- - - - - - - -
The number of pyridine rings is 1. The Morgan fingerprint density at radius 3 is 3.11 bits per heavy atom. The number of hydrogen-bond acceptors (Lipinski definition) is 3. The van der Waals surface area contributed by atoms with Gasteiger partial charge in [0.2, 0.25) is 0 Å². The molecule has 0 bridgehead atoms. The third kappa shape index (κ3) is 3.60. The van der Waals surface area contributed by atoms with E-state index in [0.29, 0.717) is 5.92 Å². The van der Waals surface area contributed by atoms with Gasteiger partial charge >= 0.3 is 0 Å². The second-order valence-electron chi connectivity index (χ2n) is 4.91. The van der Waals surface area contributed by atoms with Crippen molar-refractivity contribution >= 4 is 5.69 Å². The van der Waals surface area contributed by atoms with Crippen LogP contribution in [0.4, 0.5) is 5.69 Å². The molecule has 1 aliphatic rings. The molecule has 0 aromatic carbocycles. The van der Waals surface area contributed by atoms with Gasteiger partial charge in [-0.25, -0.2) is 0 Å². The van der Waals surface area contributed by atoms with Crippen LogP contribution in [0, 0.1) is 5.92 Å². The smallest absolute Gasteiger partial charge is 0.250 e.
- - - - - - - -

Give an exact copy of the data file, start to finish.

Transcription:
The number of pyridine rings is 1. The Morgan fingerprint density at radius 3 is 3.11 bits per heavy atom. The number of hydrogen-bond acceptors (Lipinski definition) is 3. The van der Waals surface area contributed by atoms with Gasteiger partial charge in [0.2, 0.25) is 0 Å². The molecule has 0 bridgehead atoms. The third kappa shape index (κ3) is 3.60. The van der Waals surface area contributed by atoms with E-state index in [0.29, 0.717) is 5.92 Å². The van der Waals surface area contributed by atoms with Gasteiger partial charge >= 0.3 is 0 Å². The second-order valence-electron chi connectivity index (χ2n) is 4.91. The van der Waals surface area contributed by atoms with Crippen molar-refractivity contribution >= 4 is 5.69 Å². The van der Waals surface area contributed by atoms with Crippen LogP contribution in [0.4, 0.5) is 5.69 Å². The molecule has 1 aliphatic rings. The molecule has 0 aromatic carbocycles. The van der Waals surface area contributed by atoms with Gasteiger partial charge in [-0.25, -0.2) is 0 Å². The van der Waals surface area contributed by atoms with Crippen LogP contribution in [0, 0.1) is 5.92 Å². The smallest absolute Gasteiger partial charge is 0.250 e.